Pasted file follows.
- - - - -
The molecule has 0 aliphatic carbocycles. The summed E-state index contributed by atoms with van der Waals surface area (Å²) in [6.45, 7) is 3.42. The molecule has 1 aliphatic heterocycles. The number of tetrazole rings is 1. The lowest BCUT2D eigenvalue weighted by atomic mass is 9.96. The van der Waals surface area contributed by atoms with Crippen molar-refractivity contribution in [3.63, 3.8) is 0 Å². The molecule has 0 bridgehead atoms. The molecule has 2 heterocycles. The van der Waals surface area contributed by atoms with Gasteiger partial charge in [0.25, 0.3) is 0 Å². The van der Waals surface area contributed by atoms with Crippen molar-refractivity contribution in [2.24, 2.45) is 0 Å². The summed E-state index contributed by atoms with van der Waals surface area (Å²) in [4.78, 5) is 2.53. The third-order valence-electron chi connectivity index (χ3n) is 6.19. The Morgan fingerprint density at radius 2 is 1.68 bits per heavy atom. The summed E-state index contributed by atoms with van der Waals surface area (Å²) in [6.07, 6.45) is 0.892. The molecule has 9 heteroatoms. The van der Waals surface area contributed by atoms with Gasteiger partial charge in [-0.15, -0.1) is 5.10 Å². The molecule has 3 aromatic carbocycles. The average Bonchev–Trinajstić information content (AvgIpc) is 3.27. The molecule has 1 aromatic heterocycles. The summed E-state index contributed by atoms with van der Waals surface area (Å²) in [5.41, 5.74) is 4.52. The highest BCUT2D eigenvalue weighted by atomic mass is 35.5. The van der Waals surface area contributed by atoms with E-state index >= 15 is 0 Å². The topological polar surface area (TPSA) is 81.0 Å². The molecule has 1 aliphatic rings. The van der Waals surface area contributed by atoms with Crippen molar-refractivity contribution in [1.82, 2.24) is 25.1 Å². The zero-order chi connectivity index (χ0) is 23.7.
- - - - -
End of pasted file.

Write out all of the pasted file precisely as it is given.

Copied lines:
The molecule has 0 aliphatic carbocycles. The summed E-state index contributed by atoms with van der Waals surface area (Å²) in [6.45, 7) is 3.42. The molecule has 1 aliphatic heterocycles. The number of tetrazole rings is 1. The lowest BCUT2D eigenvalue weighted by atomic mass is 9.96. The van der Waals surface area contributed by atoms with Crippen molar-refractivity contribution in [3.63, 3.8) is 0 Å². The molecule has 0 bridgehead atoms. The molecule has 2 heterocycles. The van der Waals surface area contributed by atoms with Gasteiger partial charge in [0.25, 0.3) is 0 Å². The van der Waals surface area contributed by atoms with Crippen molar-refractivity contribution in [2.24, 2.45) is 0 Å². The summed E-state index contributed by atoms with van der Waals surface area (Å²) in [4.78, 5) is 2.53. The third-order valence-electron chi connectivity index (χ3n) is 6.19. The Morgan fingerprint density at radius 2 is 1.68 bits per heavy atom. The summed E-state index contributed by atoms with van der Waals surface area (Å²) in [6.07, 6.45) is 0.892. The molecule has 9 heteroatoms. The van der Waals surface area contributed by atoms with Gasteiger partial charge in [-0.15, -0.1) is 5.10 Å². The molecule has 3 aromatic carbocycles. The average Bonchev–Trinajstić information content (AvgIpc) is 3.27. The molecule has 1 aromatic heterocycles. The summed E-state index contributed by atoms with van der Waals surface area (Å²) in [5.41, 5.74) is 4.52. The highest BCUT2D eigenvalue weighted by atomic mass is 35.5. The van der Waals surface area contributed by atoms with E-state index >= 15 is 0 Å². The topological polar surface area (TPSA) is 81.0 Å². The molecule has 1 aliphatic rings. The van der Waals surface area contributed by atoms with Crippen molar-refractivity contribution in [1.82, 2.24) is 25.1 Å². The zero-order chi connectivity index (χ0) is 23.7.